Gong Xi Fa Cai! Or Happy New (lunar) Year. As no doubt all you Singapore folks know, it was Chinese New Year this weekend. Kinda hard to miss it right?! For everyone else, Chinese New Year is bigger than Christmas here – its HUGE – and a bit like Christmas, everywhere is covered in decorations and the build up starts weeks beforehand.
Chinese New Year is probably the most important of the traditional Chinese holidays, marking the end of winter, and the beginning of spring. There are lots of traditions surrounding Chinese New Year, and I’ve been finding out a bit about some of the ones that Singaporeans do to make this festival special.
For starters, everywhere you go (our condo included) is covered in gold and red decorations. This is because in Chinese culture red and gold are lucky and prosperous colours. Red symbolises happiness, good fortune and joy, essential to starting a new year. At new year, small red envelopes (ang pow) are handed out, with a small monetary gift inside. These are usually given by married people to unmarried people, and by adults to children. Traditionally, the amount of money contained in the envelope should be an even number, such as S$8 (8 is also a particularly lucky number in Chinese culture), although our taxi driver who told us all about it, reckoned he only put S$2 (about £1) in his!
Before the new year arrived, every house will have been cleaned from top to bottom. This symbolises sweeping away any bad luck or problems from the previous year, to start the year with a clean slate, and hopefully better fortune. There must be a suitable period of time to elapse before the house can be cleaned again after the new year, to avoid sweeping good luck out of the house.
Houses are then decorated with red and gold decorations, and with flowers. There are a variety of flowers that are popular at new year, all of which have different meanings. Plum blossoms are very popular, and symbolise being lucky.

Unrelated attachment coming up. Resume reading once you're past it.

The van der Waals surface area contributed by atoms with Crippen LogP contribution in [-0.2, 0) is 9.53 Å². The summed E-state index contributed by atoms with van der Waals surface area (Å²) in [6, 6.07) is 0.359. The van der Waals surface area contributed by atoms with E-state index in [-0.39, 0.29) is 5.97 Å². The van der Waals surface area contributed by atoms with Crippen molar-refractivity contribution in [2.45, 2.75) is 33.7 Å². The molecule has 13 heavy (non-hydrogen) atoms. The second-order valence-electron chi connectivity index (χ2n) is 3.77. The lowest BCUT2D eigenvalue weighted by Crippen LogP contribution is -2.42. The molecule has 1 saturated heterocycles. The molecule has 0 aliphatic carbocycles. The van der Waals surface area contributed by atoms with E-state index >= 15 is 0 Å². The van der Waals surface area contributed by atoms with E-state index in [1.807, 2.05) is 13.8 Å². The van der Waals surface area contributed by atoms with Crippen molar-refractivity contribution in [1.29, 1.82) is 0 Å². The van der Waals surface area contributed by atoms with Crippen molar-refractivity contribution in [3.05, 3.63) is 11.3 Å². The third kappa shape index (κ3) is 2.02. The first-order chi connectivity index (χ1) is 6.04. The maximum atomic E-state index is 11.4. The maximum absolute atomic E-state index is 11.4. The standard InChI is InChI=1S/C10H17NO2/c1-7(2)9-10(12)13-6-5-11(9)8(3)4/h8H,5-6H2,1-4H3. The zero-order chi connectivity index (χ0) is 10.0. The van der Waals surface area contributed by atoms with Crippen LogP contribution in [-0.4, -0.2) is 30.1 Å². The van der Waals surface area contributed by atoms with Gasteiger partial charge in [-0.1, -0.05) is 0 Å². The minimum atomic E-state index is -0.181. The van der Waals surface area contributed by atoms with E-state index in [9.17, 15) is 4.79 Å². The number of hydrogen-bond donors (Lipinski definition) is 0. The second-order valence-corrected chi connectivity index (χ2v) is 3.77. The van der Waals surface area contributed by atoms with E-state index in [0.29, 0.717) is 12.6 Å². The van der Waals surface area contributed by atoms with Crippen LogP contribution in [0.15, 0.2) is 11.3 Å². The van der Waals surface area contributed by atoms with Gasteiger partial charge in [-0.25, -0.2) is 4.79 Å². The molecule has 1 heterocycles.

Now, this is Singapore, so no good set of festivities would be complete without its own set of traditional dishes and snacks. One of the things you can’t get away from here, is the pineapple tarts. These are tiny little bite-sized chunks of pastry, topped with a pineapple jam, that are sold everywhere in supermarkets and shopping centres. There also seem to have been a huge amount of Singaporean (and expat) bloggers who have taken the time to make their own. Two of my favourites are here and here. Pineapples are lucky (as the sound of the word for pineapple in Chinese is close to ‘good luck coming your way’), so as a result, not only do you need to eat sweet things made of them, but you also need to hang paper versions in your house as well! Oranges are also given, and represent wealth and good fortune.
This year is the Year of the Dragon, so we have really been spoilt for choice with dragon decorations! I have particularly loved the ENORMOUS dragon that was at the junction of Cross Street and New Bridge Road. The dragon is supposed to be particularly auspicious, as it is the only mythical animal in the Chinese cosmic cycle. People born in the Year of the Dragon are said to be innovative, enterprising, flexible, self-assured, brave and passionate. Dragon people are flamboyant and don’t do things by halves.
I’m sure there are tons more traditions and symbols that I’ve missed out, but these are just some of the things I’ve noticed or learnt about during the build-up to Chinese New Year. We actually weren’t in Singapore for the day itself, instead using the four-day weekend to go to Vietnam, which I shall blog about soon (and all its various ways of celebrating the new year!). So for now, Gong Xi Fa Cai!